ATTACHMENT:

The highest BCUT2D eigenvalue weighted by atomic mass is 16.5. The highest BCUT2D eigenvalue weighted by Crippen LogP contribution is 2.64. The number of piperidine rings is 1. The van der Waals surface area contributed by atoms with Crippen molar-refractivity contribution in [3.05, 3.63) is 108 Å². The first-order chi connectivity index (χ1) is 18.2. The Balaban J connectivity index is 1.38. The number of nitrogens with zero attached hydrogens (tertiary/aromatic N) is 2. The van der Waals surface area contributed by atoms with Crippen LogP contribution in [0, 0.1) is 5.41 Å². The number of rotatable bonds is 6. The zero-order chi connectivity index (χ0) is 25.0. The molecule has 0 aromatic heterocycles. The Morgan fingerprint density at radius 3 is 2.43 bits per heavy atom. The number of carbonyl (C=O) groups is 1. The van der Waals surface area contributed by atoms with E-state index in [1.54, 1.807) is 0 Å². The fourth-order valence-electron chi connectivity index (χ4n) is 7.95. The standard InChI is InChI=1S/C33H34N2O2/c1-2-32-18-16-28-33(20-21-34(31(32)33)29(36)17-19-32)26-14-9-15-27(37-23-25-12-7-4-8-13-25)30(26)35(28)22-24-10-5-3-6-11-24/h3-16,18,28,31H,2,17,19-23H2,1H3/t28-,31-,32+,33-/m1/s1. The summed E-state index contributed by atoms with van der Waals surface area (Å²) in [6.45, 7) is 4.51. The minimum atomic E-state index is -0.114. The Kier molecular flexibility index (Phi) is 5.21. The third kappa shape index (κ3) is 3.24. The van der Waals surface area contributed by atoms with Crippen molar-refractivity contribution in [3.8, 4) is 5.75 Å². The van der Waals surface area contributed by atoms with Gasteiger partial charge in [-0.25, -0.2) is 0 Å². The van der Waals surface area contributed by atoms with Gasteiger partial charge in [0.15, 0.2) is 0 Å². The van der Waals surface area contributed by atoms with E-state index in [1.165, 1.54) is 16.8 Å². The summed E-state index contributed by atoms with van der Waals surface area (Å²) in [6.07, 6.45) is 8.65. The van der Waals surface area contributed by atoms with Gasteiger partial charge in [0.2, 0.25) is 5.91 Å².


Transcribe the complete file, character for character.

The highest BCUT2D eigenvalue weighted by atomic mass is 16.5. The highest BCUT2D eigenvalue weighted by Crippen LogP contribution is 2.64. The number of piperidine rings is 1. The van der Waals surface area contributed by atoms with Crippen molar-refractivity contribution in [3.05, 3.63) is 108 Å². The first-order chi connectivity index (χ1) is 18.2. The Balaban J connectivity index is 1.38. The number of nitrogens with zero attached hydrogens (tertiary/aromatic N) is 2. The van der Waals surface area contributed by atoms with Crippen LogP contribution in [0, 0.1) is 5.41 Å². The number of rotatable bonds is 6. The zero-order chi connectivity index (χ0) is 25.0. The molecule has 0 aromatic heterocycles. The Morgan fingerprint density at radius 3 is 2.43 bits per heavy atom. The number of carbonyl (C=O) groups is 1. The van der Waals surface area contributed by atoms with E-state index in [1.54, 1.807) is 0 Å². The fourth-order valence-electron chi connectivity index (χ4n) is 7.95. The standard InChI is InChI=1S/C33H34N2O2/c1-2-32-18-16-28-33(20-21-34(31(32)33)29(36)17-19-32)26-14-9-15-27(37-23-25-12-7-4-8-13-25)30(26)35(28)22-24-10-5-3-6-11-24/h3-16,18,28,31H,2,17,19-23H2,1H3/t28-,31-,32+,33-/m1/s1. The summed E-state index contributed by atoms with van der Waals surface area (Å²) in [6.45, 7) is 4.51. The minimum atomic E-state index is -0.114. The Kier molecular flexibility index (Phi) is 5.21. The third kappa shape index (κ3) is 3.24. The van der Waals surface area contributed by atoms with Crippen molar-refractivity contribution in [3.8, 4) is 5.75 Å². The van der Waals surface area contributed by atoms with Gasteiger partial charge in [-0.25, -0.2) is 0 Å². The van der Waals surface area contributed by atoms with Gasteiger partial charge in [0.15, 0.2) is 0 Å². The van der Waals surface area contributed by atoms with E-state index in [1.165, 1.54) is 16.8 Å². The summed E-state index contributed by atoms with van der Waals surface area (Å²) in [6.07, 6.45) is 8.65. The van der Waals surface area contributed by atoms with Gasteiger partial charge in [0.2, 0.25) is 5.91 Å².